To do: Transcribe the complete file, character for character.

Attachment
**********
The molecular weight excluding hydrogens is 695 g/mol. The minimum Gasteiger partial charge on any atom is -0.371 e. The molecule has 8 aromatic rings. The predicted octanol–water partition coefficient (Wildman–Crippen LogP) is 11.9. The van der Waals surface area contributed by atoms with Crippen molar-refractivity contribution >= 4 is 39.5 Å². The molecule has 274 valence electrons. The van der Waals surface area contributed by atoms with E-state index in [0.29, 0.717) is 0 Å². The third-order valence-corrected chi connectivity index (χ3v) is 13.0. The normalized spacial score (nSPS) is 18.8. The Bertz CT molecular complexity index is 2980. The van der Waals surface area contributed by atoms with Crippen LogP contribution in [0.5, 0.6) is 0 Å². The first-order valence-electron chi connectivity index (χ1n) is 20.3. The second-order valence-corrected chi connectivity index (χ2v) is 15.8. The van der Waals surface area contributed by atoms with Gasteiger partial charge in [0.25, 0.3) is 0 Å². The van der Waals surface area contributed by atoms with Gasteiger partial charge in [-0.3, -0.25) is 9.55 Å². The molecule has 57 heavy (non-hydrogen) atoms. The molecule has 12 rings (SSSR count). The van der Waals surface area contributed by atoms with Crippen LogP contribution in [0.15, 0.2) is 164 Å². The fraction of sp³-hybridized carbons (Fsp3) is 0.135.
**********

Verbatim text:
The molecular weight excluding hydrogens is 695 g/mol. The minimum Gasteiger partial charge on any atom is -0.371 e. The molecule has 8 aromatic rings. The predicted octanol–water partition coefficient (Wildman–Crippen LogP) is 11.9. The van der Waals surface area contributed by atoms with Crippen molar-refractivity contribution >= 4 is 39.5 Å². The molecule has 274 valence electrons. The van der Waals surface area contributed by atoms with E-state index in [0.29, 0.717) is 0 Å². The third-order valence-corrected chi connectivity index (χ3v) is 13.0. The normalized spacial score (nSPS) is 18.8. The Bertz CT molecular complexity index is 2980. The van der Waals surface area contributed by atoms with Crippen LogP contribution in [0.5, 0.6) is 0 Å². The first-order valence-electron chi connectivity index (χ1n) is 20.3. The second-order valence-corrected chi connectivity index (χ2v) is 15.8. The van der Waals surface area contributed by atoms with Gasteiger partial charge in [0.25, 0.3) is 0 Å². The van der Waals surface area contributed by atoms with Gasteiger partial charge in [-0.3, -0.25) is 9.55 Å². The molecule has 57 heavy (non-hydrogen) atoms. The molecule has 12 rings (SSSR count). The van der Waals surface area contributed by atoms with Crippen LogP contribution in [0.15, 0.2) is 164 Å². The fraction of sp³-hybridized carbons (Fsp3) is 0.135.